New Computers in the Library

This summer, IT has been upgrading the lab computers in the library.  The Teaching Lab and Reference Lab have both received new machines, but for the purposes of this post, I’ll be focusing on the Reference Lab (or as it is affectionately known to some, “The Amoeba.”)

Reference Lab

Reference Lab

The bank of computers in the lobby of the library is one of the busiest and most highly-used areas in the building.  It is a hub for research, printing, paper writing, and casual use by Rollins students, employees, and members of the community.  The lab as it existed until this summer was conceived during the 2012 2nd floor renovations.  The setup included large towers mounted underneath the computer tables.  These towers were ugly, and they often presented problems of function as well as form – users would bump their knees into the computer, or the mounts would frequently become loose and the tower would crash to the floor with a thunderous boom.  Thankfully, nobody was hurt, but heavy objects falling near people’s feet made us understandably nervous.

IT approached me last semester and offered a solution – new all-in-one computers that would mount directly to the monitor arms and wouldn’t require anything to be mounted beneath the table.  As an experiment, they set up a test machine outside of my office.  I casually

One of the new computers!

One of the new computers!

monitored usage of the computer, and saw that it was very popular with students, and that there weren’t any technical issues during this trial run.  After some discussion between the library and IT, the plan to update the lab was finalized.

A couple of weeks ago, IT was ready to install the new lab machines.  In addition to the initial planning and ordering of the new computers, the installation itself was a big effort – computers were unboxed and installed on monitor arms, old machines were disconnected and removed, and the old, problematic mounts were taken out from under the tables.  In the end, we have a lab that has faster computers with bigger monitors that both looks great and works better.

The library would like to thank Joe T. and Shaffaq from IT for their dedication and hard work in getting these set up for us (and for letting me play with power tools!).  If you’re on campus, feel free to take the new lab for a test drive and let us know what you think.

The people have spoken! Thanks to your input, Olin Library now provides access to these exciting new databases:

In the past, the Internet was made from trees:  It’s a little-known fact, but people in olden times got much of their current information from print newspapers.  Since Al Gore invented the Internet, we can read these newspapers from the comforts of our own electronic devices.  Explore the African American Newspapers Series 1 for full-text access to primary source U.S. newspaper content that chronicles the African American experience from 1827-1998.  The collection includes a wealth of rare and historically significant newspapers related to cultural, literary, ethnic, social, and political history.

Opera: It’s more than just the toughest Jeopardy category:  Theatre and opera buffs rejoice!  You now have access to over 575 full-length, spectacular performances from the Metropolitan Opera on Demand, all available to live stream on or off campusFrom Carmen to Rigoletto, you’ll soon be enjoying these high-quality videos instead of going out for a night on the town.  It’s a lot cheaper than seeing live opera and theatre too!  But…support your local arts.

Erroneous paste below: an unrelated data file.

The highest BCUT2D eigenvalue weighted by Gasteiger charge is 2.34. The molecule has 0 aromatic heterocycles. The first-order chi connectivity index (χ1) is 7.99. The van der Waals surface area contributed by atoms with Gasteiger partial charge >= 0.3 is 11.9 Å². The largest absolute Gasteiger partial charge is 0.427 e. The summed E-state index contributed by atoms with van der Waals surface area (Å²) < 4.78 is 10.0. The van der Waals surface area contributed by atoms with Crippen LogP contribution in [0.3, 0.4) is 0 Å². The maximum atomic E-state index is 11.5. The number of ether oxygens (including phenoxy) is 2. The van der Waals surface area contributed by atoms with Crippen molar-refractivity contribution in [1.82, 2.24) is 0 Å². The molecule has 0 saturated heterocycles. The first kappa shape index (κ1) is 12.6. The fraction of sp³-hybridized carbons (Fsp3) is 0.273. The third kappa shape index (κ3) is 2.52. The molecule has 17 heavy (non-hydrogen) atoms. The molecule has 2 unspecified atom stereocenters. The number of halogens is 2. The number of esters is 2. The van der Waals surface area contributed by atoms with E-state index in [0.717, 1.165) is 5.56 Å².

We’ve got Lynda!  And I don’t mean Ronstadt…:  I’m particularly excited to announce our access to, a leading online learning company that helps users learn business, software, technology, and creative skills through sophisticated online courses.  First-time users will need to sign up here with your email address; from then on, sign in with your credentials here.  Want to learn more about big data management?  Photoshop?  Social Media Marketing?  Plump up your career preparation toolkit with Lynda.  She’s one snazzy lady.

Have any questions?  Contact Erin Gallagher, E-Resources & Serials Librarian at or (407) 975-6431.

Rachel Walton Wins Award

Olin Digital Archivist Rachel Walton is the recipient of the Society of American Archivist’s Theodore Calvin Pease Award. Her paper “Looking for Answers: A Usability Study of Online Finding Aid Navigation,” which will be published in The American Archivist (Spring/Summer 2017),  “presents a usability study on the finding aid interface created by Princeton University Library and analyzed ten use cases to determine how users interact with a particular online finding aid system.” Read more about Rachel’s accomplishment at

Erin Gallagher Becomes Fiscal Agent for ICUF

Our own Erin Gallagheremgheadshot will take over as the Fiscal Agent for the Independent Colleges & Universities of Florida (ICUF) Libraries Group in 2017. ICUF-LG is a consortium of independent academic libraries that come together to save money on many of the library resources our students depend on for their research. As Fiscal Agent Erin will lead our negotiations with vendors, manage communication with member libraries, and our relationship with our partner libraries in the Florida state system.

Erin is, “pleased to work with this terrific group and I’m excited for our future possibilities.”